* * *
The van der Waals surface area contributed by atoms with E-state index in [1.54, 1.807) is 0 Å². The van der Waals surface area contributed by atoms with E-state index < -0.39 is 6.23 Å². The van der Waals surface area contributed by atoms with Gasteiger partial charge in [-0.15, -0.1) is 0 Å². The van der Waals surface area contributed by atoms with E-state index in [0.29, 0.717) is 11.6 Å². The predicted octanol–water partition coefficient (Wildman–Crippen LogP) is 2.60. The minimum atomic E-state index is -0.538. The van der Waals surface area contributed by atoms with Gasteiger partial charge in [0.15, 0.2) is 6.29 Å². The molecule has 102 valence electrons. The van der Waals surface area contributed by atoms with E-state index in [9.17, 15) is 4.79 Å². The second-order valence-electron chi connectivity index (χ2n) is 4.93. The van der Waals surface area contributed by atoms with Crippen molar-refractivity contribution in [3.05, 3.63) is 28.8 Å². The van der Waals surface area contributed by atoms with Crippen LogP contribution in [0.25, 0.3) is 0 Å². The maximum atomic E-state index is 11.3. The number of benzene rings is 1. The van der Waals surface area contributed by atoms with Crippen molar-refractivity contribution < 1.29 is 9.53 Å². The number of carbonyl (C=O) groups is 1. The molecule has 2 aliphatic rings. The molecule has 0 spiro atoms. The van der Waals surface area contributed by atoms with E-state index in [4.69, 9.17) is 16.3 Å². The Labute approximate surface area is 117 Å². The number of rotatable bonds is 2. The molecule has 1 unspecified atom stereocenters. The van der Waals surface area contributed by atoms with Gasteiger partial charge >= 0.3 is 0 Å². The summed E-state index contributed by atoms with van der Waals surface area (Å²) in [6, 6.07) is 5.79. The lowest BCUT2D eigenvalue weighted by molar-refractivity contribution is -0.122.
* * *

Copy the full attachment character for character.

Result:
The van der Waals surface area contributed by atoms with E-state index in [1.54, 1.807) is 0 Å². The van der Waals surface area contributed by atoms with E-state index < -0.39 is 6.23 Å². The van der Waals surface area contributed by atoms with Gasteiger partial charge in [-0.15, -0.1) is 0 Å². The van der Waals surface area contributed by atoms with E-state index in [0.29, 0.717) is 11.6 Å². The predicted octanol–water partition coefficient (Wildman–Crippen LogP) is 2.60. The minimum atomic E-state index is -0.538. The van der Waals surface area contributed by atoms with Gasteiger partial charge in [0.15, 0.2) is 6.29 Å². The molecule has 102 valence electrons. The van der Waals surface area contributed by atoms with E-state index in [9.17, 15) is 4.79 Å². The second-order valence-electron chi connectivity index (χ2n) is 4.93. The van der Waals surface area contributed by atoms with Crippen molar-refractivity contribution in [3.05, 3.63) is 28.8 Å². The van der Waals surface area contributed by atoms with Crippen LogP contribution in [0.25, 0.3) is 0 Å². The maximum atomic E-state index is 11.3. The number of benzene rings is 1. The van der Waals surface area contributed by atoms with Crippen molar-refractivity contribution < 1.29 is 9.53 Å². The number of carbonyl (C=O) groups is 1. The molecule has 2 aliphatic rings. The molecule has 0 spiro atoms. The van der Waals surface area contributed by atoms with E-state index in [4.69, 9.17) is 16.3 Å². The Labute approximate surface area is 117 Å². The number of rotatable bonds is 2. The molecule has 1 unspecified atom stereocenters. The van der Waals surface area contributed by atoms with Gasteiger partial charge >= 0.3 is 0 Å². The summed E-state index contributed by atoms with van der Waals surface area (Å²) in [6, 6.07) is 5.79. The lowest BCUT2D eigenvalue weighted by molar-refractivity contribution is -0.122.